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Access to resources, information or substantial data is not for everyone. Someone who requests access to such resources must be rightfully verified and authenticated. This is where the IAAA operation comes in.
IAAA, an abbreviation for Identification, Authentication, Authorizing, and Accounting, traces the whole process in access management. This enables specific individuals to access certain information or data to complete their work or task.
How does the IAAA Operation Work
How would the computer recognize you? You can sign in to the account you created in a particular domain or computer through your user credentials (specifically username or ID). Regardless of where you are operating, you must have a defined username specific and unique to that domain or computer system.
This is where the main process of access management begins. Authentication is the act of proving something or someone to be truthful or safe. This process begins when you enter your password while signing in. For some systems, authentication does not stop there as the user has to pass several layers to prove their identity and have their motive be approved (e.g., multi-factor authentication). These two processes of identification and authentication complete the user credentials required to gain access to the server. If the credentials entered match the user information stored in the server storage, the end-user would be granted.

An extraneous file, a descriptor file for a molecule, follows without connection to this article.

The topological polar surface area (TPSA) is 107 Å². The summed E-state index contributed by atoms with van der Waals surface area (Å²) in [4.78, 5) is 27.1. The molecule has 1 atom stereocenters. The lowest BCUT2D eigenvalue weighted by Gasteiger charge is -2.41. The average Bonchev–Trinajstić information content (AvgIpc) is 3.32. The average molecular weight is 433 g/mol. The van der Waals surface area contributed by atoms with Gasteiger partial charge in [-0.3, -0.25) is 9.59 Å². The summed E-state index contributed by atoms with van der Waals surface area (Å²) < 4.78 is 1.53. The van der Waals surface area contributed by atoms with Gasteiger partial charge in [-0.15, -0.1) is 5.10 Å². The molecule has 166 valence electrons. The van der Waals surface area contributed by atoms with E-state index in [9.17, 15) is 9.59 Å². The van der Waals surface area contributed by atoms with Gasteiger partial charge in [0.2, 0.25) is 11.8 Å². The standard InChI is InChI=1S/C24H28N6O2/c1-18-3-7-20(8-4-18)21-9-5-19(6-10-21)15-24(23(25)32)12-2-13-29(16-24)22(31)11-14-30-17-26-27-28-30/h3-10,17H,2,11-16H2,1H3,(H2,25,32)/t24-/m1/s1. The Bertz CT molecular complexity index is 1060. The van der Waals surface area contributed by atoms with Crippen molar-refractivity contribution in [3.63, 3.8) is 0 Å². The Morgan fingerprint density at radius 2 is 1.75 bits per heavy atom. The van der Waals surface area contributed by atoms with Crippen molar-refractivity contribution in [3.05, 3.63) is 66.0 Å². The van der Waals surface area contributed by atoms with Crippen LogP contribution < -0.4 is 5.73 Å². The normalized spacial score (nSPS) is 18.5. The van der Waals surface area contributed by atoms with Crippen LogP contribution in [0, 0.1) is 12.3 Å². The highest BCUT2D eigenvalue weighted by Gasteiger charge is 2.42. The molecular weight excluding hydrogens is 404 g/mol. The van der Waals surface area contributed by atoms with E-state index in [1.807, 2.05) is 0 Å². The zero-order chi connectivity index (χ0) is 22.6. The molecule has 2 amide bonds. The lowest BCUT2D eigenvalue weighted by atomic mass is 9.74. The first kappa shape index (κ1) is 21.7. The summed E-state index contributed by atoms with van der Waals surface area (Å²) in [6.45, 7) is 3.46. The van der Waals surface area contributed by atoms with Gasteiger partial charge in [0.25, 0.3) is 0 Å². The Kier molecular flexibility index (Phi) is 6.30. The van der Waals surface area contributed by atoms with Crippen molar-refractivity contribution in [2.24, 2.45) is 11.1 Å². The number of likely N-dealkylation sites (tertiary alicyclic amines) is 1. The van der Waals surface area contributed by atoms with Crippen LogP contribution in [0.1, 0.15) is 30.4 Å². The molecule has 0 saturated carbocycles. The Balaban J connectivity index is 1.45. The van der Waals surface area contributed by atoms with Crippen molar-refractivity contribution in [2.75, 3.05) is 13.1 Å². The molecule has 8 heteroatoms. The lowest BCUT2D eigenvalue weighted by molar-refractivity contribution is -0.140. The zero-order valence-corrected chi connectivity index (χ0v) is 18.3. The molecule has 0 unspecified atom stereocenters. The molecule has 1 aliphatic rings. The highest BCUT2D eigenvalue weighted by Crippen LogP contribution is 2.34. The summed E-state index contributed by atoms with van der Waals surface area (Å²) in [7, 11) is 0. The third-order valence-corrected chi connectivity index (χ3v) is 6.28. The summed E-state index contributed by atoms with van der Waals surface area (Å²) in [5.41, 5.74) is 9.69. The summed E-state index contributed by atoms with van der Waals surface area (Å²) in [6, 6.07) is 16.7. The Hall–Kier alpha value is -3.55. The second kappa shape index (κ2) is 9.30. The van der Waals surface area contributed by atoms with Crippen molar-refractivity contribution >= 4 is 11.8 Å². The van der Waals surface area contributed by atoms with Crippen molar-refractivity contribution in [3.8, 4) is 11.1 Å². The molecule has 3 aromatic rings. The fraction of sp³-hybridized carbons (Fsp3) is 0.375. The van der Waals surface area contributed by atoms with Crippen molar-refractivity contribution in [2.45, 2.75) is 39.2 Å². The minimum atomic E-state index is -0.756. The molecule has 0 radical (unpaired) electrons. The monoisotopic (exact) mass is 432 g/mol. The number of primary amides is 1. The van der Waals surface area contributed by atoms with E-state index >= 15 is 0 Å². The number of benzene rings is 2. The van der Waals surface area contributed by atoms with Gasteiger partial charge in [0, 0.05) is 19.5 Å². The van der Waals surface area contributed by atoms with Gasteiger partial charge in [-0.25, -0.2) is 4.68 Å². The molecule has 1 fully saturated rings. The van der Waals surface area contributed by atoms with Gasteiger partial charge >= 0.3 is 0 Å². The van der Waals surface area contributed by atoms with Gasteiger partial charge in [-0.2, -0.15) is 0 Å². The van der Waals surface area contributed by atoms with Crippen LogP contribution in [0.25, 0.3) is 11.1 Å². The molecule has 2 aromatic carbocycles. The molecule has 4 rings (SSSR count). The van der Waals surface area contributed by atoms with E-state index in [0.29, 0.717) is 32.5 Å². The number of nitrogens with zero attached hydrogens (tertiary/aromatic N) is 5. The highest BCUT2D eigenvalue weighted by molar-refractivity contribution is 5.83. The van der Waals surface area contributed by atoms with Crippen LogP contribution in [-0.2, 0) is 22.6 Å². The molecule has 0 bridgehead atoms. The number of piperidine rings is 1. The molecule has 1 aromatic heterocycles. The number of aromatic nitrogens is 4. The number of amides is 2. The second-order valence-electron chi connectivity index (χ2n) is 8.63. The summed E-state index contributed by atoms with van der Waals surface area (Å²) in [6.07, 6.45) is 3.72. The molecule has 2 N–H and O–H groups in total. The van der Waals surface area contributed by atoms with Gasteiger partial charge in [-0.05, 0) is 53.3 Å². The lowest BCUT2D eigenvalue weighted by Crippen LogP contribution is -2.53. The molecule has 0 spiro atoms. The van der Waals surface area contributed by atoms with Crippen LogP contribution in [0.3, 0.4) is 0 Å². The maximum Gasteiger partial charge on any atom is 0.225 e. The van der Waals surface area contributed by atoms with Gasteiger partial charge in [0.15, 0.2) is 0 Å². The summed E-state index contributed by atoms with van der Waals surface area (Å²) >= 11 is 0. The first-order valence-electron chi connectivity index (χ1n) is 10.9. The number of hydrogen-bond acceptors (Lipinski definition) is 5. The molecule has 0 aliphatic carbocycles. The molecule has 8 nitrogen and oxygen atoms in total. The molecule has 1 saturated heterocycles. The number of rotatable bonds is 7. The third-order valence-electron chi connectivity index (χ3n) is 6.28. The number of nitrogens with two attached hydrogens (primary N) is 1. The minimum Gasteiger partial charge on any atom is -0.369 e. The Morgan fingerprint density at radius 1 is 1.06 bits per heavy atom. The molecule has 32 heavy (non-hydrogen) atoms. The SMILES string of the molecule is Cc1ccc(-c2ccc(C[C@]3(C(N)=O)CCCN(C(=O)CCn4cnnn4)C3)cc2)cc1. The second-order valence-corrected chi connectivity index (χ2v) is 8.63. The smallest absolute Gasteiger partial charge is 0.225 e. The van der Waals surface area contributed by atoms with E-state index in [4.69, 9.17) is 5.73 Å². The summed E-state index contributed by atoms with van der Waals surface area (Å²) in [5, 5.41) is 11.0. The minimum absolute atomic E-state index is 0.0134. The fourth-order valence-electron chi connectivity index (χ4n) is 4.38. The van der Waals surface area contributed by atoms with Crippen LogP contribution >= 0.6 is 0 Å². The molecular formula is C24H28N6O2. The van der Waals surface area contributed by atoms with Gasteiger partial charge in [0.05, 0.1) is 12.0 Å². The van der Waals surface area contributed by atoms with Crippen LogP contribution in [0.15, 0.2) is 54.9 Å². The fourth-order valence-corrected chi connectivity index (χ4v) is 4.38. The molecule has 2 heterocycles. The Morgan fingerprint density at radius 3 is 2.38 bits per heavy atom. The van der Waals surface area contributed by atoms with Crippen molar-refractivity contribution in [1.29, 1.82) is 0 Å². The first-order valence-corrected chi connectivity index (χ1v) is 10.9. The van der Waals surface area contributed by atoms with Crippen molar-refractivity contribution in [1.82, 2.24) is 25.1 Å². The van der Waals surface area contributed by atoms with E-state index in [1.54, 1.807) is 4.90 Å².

Now that you have gained entry into the server after authentication, you and your identity must be authorized to access specific data and information. Some people tend to confuse authentication and authorization. They believe that everyone authenticated to have access to the domain or computer server means that they are authorized to access all the information and data present in the server. This is not so.
The system will verify if your credentials are authorized to perform specific actions or have a particular degree of access. If you are verified, you will be authorized. For instance, in email clients such as Gmail, one can send or receive an email but not change the website’s script or integrate more functions as the user is not authorized to do so.
This is the last part of the IAAA operation, which monitors all the resources and data accessed by the user. This function is also known as auditing. It records specific information about the user, such as the volume of data and resources gathered or downloaded, the total usage time, authorization control given, etc. Storing such data is important and advantageous in case the server gets exploited. These user data could then be studied to find the root cause of the cyber attack.